Common English Words: Permission, Obligation, Prohibition

Permission = It’s OK

English Phrases - Permitted

You can smoke here. (Image source: MyDoorSign.com)

English words used for permission:

  • can
  • allowed
  • may
  • permitted

What’s the difference? 

The word “to” is used after allowed and permitted, but not after can or may.

  • You’re allowed to smoke in here.
  • You can to smoke in here.
  • You can smoke in here.

Can is more informal, may and permitted are more formal, and allowed is both formal and informal.

For the past and future of “can,” you can use could / was allowed (in the past) and will be allowed (in the future):

  • When I was a kid, I was allowed to stay up until 11 PM on Friday nights.
  • We‘ll be allowed to check two suitcases on the flight.

Obligation = It’s necessary

English Phrases - Required

You have to show your photo ID.

English words used for obligation:

  • have to
  • need to
  • must
  • required

What’s the difference?

Must and required are more formal than have to and need to.

Don’t use “to” after “must.”

Supposed to / Not supposed to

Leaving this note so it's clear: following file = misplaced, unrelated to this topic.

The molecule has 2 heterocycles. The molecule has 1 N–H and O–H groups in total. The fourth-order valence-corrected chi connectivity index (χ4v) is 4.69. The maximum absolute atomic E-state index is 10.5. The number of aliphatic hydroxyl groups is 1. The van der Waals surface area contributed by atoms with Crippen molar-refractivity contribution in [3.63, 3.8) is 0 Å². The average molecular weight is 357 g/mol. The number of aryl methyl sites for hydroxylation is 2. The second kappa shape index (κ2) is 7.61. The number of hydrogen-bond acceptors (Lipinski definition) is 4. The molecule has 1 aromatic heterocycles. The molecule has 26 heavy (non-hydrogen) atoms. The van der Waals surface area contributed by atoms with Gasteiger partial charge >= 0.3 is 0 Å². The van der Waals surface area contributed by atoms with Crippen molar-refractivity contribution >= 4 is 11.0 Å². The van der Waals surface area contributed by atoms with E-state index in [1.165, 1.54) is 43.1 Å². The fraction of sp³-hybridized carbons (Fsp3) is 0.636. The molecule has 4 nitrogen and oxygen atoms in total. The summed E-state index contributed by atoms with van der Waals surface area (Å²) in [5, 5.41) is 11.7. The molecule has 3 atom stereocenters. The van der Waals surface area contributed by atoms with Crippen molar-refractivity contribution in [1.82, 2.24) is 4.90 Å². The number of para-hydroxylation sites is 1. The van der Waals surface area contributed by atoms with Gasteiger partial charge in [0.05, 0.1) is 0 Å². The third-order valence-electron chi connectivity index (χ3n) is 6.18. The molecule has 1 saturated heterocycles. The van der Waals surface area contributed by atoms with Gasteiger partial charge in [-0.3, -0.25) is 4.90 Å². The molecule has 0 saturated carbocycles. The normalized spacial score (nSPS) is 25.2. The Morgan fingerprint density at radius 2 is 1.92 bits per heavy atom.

You can use these words for “light” requirements and prohibitions – for example, rules that are often not followed.

  • We’re supposed to arrive on time, but it’s OK if we’re a little late. Our boss is pretty relaxed.
  • The employees aren’t supposed to eat lunch at their desks, but a lot of them do so anyway.

Prohibition = It’s not OK

English Phrases - Prohibited

You’re not allowed to swim here.

English words used for prohibition:

  • can’t
  • mustn’t
  • not allowed
  • not permitted

What’s the difference?

Can’t is more informal, mustn’t and not permitted are more formal, and not allowed is both formal and informal.

Don’t use “to” after “mustn’t.”

Pronunciation

The first “t” in “mustn’t” is silent!


No obligation = It’s not necessary

English Phrases - Optional

You don’t need to wear shoes here.

English words used for no obligation:

  • don’t have to
  • don’t need to
  • not necessary
  • not required
  • optional

What’s the difference?

Don’t have to and don’t need to are more informal. Not necessary, not required, and optional are more formal.

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